Sunday, April 10, 2011

Staying near the river

Laos has a lot of water.
There are rivers everywhere here, including the mighty Mekong river that flows through all of Southeast Asia.

After heading from Luang NamTha in the north, I traveled all day to try and reach Nong Khiaw (pronunciation probably seems absurd, but it's not too bad). Traveling all day can be quite tiring, but when you backpack you get accustomed to doing bus rides for 7 or 8 hours and accept it as normal. Whereas at home, in 7 or 8 hours I could get to Arizona or to Morro Bay,CA and I only do that a couple times a year. But on these buses you fill your time with reading, listening to music, chatting with the person next to you, people watching, landscape watching, worrying about if the bus goes off a cliff, and lots of  'looking inward'-- and that makes the hours fly by. Lots of interesting things tend to happen in transit.

Nong Khiaw is a very small village on the river Om and is surrounded by jungle covered limestone karsts. A absolutely gorgeous scenery. A small village with no more than 2,000 people, it was easy to explore the village and feel oriented in the first day. Oh the worst thing happened though... I had to get a cabana with a hammock on the porch looking out at the limestone karsts, hot showers, mosquito netting, and a quite garden setting around. It was absolutely horrendous, mostly because it cost me 50,000 kip ($5.50 USD)- I know, I was REALLY suffering!!
One of the days when I finally felt like getting out of my hammock, I walked about 2 km outside of town to some caves. These caves were where the people of the area hid out during the Second Indochina war which ended in 1975 (called the Vietnam War in the West and the American War in Vietnam) when the US and other forces were carpet bombing the area daily. Sidenote: Laos and Cambodia are two of the most heavily bombed countries in the world. You will commonly see signs in the area, and it goes without saying, that you need to stay on or near the path! Because of those millions of bombs dropped about 30% did not explode, refered to as UXO's (unexploded ordinances) Also, common decoration are old war relics, rusted bomb covers etc... well they at least make for good potting dishes! But, back to the caves. After a 2 km walk that I didn't mind so much because the scenery was beautiful, I reached the mouth of the cave. There was a sign at the bottom of a staircase leading up the said "Becare  full, stairs are slipperly"...ohhh I will watch my step! These caves had section all throughout that indicated "Nurse section" "Telecom section" "Provincial governor" "School" and so on because in these caves the people made a community in which they lived for long periods of time during the war. There was also Buddhist graffiti on the wall. A young Laos boy met up with me at the mouth of the cave to take me to the 'Bank Cave.' I thought it was humorous following this 24 year old Laos boy named Paul, with his one working shoe along the cave wall for one reason in particular, he was about 4 feet 10 inches... 5 feet at the most, I was taller than him!! Hey I fit in in Asia, everybody here is short, I sometimes even worry of bumping my head. Anyways, this bank cave he took me to was were the entire province of Luang Prabang kept their money and bank people from 1968-1974. Can you imagine going to the bank to hold your probably useless money in a maze of caves? It was pretty surreal. America has taken part in a lot of wars, but we have never been on that short end of the stick. I think we Americans don't realize how lucky we are, but also we don't realize the bad things we've taken part in all over the world.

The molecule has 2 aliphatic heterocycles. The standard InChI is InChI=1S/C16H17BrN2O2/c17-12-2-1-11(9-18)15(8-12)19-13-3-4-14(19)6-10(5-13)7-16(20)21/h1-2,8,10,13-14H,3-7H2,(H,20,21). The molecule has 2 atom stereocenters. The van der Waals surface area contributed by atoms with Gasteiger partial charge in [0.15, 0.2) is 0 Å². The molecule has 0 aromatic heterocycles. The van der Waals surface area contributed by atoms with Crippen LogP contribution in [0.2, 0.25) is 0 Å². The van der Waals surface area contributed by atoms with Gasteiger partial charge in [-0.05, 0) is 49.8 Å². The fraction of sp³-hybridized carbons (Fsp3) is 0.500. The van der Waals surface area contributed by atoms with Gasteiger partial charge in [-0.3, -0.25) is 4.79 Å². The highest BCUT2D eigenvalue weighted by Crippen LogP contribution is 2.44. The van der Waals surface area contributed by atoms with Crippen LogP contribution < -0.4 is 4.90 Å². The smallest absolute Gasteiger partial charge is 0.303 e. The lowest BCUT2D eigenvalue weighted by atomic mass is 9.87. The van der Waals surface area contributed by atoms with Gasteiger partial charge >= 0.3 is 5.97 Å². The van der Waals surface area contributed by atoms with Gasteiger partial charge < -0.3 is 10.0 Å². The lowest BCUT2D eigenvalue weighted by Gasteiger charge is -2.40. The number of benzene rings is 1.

The rest of my days were spent lounging around Nong Khiaw and reading until I headed up the river to Muang Ngoi ( I know the pronunciation!). On the way up the river by boat, there were herds of water buffalo everywhere and villages scattered along the banks. I thought Nong Khiaw was small, Muang Ngoi is even smaller. This village is not accessible by road, only boat, has a population of about 500, and the electricity is only turned on for certain (limited) hours of the day. I headed this way due to a recommendation from Beth, and she was right, what a great little village! Very relaxing spending your time on the river beach, reading, hanging with other interesting travelers, exploring the caves in these limestone mountains, swimming in the river, eating at the Laos buffet for 15,000 kip (2.00 USD) and whatever else came about. You might be wondering about all these caves, and it is safe to say that I'm kinda tired of going in them all by myself in the dark cool caves after I went in the cave at Muang Ngoi and saw a big black spider just larger than my fist headed my way- I high-tailed it out of there faster than you can say 'Muang Ngoi.' Creepppppyyy!!! But this is cave country in Laos and there are plenty to see, so I'll keep my eyes open for good caves as well as other people to accompany me!

Until next time ladies and gents. Hope all is well!


  1. Hey...I Like Caves!!!

    (and spiders :-P)

  2. Well Mr. Peanut, sounds like you'll have to come to Southeast Asia then!!

  3. That sounds amazing lady!! I bet you can't wait for Brad to get out there!


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